In the next month’s issue (March 1983) we find the following: According to McKinsey, Matthew 8:20 (“…the foxes have holes, and the birds of the air have nests; but the Son of man hath not where to lay his head.”) is contradicted by Mark 2:15, where McKinsey claims that the Bible says Jesus owned a house! This one is truly amazing, as the passage makes it clear that the house was Matthew’s home, not Jesus’, and this is corroborated by the parallel passages in Matthew 8:10 and Luke 5:29. So much for close study!

A classic example of how to completely ignore context can be found in the August, 1987 issue, page 1 under the title “Paul the Deceptive Disciple.” I won’t even bother commenting on it, as anyone even somewhat familiar with the Bible will recognize the vast difference in the contexts of the two passages, rendering any charge of “contradiction” or duplicity on Paul’s part absolutely inane. McKinsey writes: ” “For I know that in me (that is in my flesh) dwelleth no good thing….” (Rom. 7:18) versus “I am crucified with Christ; nevertheless I live; yet not I, but Christ liveth in me…” (Gal. 2:20). Paul said no good thing dwells within him yet he has Christ within.”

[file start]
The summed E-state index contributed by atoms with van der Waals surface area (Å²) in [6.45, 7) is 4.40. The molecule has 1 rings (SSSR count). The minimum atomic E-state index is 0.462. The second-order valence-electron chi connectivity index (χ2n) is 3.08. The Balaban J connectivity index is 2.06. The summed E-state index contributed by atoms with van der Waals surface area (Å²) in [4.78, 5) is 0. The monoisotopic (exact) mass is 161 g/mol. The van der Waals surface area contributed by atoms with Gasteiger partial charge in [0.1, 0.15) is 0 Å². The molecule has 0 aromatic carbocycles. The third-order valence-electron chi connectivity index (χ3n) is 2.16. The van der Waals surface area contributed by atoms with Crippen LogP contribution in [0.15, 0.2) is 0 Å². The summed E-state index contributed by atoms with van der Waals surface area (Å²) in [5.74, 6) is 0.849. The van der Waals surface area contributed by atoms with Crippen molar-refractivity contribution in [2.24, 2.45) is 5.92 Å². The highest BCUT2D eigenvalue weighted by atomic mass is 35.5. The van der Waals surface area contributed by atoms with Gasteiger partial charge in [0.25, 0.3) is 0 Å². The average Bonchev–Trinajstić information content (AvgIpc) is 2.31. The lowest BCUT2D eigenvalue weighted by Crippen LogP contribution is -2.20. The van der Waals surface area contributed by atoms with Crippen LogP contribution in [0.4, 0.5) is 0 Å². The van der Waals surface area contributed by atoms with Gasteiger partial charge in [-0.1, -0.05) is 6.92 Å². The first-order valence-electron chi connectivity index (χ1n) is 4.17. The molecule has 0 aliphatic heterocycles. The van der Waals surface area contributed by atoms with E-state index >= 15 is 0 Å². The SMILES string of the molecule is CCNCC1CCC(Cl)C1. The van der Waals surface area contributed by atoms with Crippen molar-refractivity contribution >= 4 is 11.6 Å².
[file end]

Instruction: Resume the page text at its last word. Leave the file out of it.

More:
Finally (certainly not due to lack of examples – one could literally find hundreds and hundreds of examples in BE over the past four years) in the March 1983 issue, page 3, it is alleged that Deuteronomy 23:3 is a “false prophecy” due to Ruth 1:4, 22, etc. Deuteronomy 23:3 says that “no Ammonite or Moabite shall enter into the congregation of the LORD.” Since Ruth was a Moabitess, McKinsey alleges that this is a false prophecy But is it? Certainly not! First, Deuteronomy 23 is not a prophecy – it is a law! Are we to say that every time a law is broken that it was a false prophecy to have made the law? Ridiculous! One cannot make a prophecy out of a law. Second, the “assembly of the LORD” was restricted to men only, therefore Ruth could not have entered into it anyway. A little more study into the Old Testament law and Old Testament customs could have saved this anti-theist another embarrassing error.